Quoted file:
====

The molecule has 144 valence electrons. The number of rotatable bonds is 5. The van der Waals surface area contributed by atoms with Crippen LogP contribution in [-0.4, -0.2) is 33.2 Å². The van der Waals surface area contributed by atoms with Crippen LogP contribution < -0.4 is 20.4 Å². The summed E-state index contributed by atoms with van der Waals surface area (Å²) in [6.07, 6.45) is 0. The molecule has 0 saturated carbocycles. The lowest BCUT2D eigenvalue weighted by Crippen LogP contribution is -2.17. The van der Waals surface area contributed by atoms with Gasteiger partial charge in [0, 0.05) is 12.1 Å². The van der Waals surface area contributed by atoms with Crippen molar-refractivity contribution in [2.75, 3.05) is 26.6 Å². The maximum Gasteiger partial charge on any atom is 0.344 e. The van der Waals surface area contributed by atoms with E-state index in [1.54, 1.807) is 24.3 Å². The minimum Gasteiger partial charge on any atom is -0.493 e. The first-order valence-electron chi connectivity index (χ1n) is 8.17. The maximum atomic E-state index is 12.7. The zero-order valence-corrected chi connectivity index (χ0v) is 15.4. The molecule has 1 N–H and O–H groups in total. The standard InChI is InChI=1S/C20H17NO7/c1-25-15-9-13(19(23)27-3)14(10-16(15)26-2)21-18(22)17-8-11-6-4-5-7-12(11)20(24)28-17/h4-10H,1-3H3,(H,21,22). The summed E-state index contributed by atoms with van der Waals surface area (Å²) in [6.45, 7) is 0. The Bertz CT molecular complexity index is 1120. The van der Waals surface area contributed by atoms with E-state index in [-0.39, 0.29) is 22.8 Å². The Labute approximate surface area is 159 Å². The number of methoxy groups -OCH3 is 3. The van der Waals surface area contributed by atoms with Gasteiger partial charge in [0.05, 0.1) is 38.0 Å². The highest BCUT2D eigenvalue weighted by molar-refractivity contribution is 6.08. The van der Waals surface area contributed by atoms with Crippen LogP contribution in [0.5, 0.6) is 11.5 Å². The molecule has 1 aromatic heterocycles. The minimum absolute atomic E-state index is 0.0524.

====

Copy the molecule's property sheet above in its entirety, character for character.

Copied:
The molecule has 144 valence electrons. The number of rotatable bonds is 5. The van der Waals surface area contributed by atoms with Crippen LogP contribution in [-0.4, -0.2) is 33.2 Å². The van der Waals surface area contributed by atoms with Crippen LogP contribution < -0.4 is 20.4 Å². The summed E-state index contributed by atoms with van der Waals surface area (Å²) in [6.07, 6.45) is 0. The molecule has 0 saturated carbocycles. The lowest BCUT2D eigenvalue weighted by Crippen LogP contribution is -2.17. The van der Waals surface area contributed by atoms with Gasteiger partial charge in [0, 0.05) is 12.1 Å². The van der Waals surface area contributed by atoms with Crippen molar-refractivity contribution in [2.75, 3.05) is 26.6 Å². The maximum Gasteiger partial charge on any atom is 0.344 e. The van der Waals surface area contributed by atoms with E-state index in [1.54, 1.807) is 24.3 Å². The minimum Gasteiger partial charge on any atom is -0.493 e. The first-order valence-electron chi connectivity index (χ1n) is 8.17. The maximum atomic E-state index is 12.7. The zero-order valence-corrected chi connectivity index (χ0v) is 15.4. The molecule has 1 N–H and O–H groups in total. The standard InChI is InChI=1S/C20H17NO7/c1-25-15-9-13(19(23)27-3)14(10-16(15)26-2)21-18(22)17-8-11-6-4-5-7-12(11)20(24)28-17/h4-10H,1-3H3,(H,21,22). The summed E-state index contributed by atoms with van der Waals surface area (Å²) in [6.45, 7) is 0. The Bertz CT molecular complexity index is 1120. The van der Waals surface area contributed by atoms with E-state index in [-0.39, 0.29) is 22.8 Å². The Labute approximate surface area is 159 Å². The number of methoxy groups -OCH3 is 3. The van der Waals surface area contributed by atoms with Gasteiger partial charge in [0.05, 0.1) is 38.0 Å². The highest BCUT2D eigenvalue weighted by molar-refractivity contribution is 6.08. The van der Waals surface area contributed by atoms with Crippen LogP contribution in [0.5, 0.6) is 11.5 Å². The molecule has 1 aromatic heterocycles. The minimum absolute atomic E-state index is 0.0524.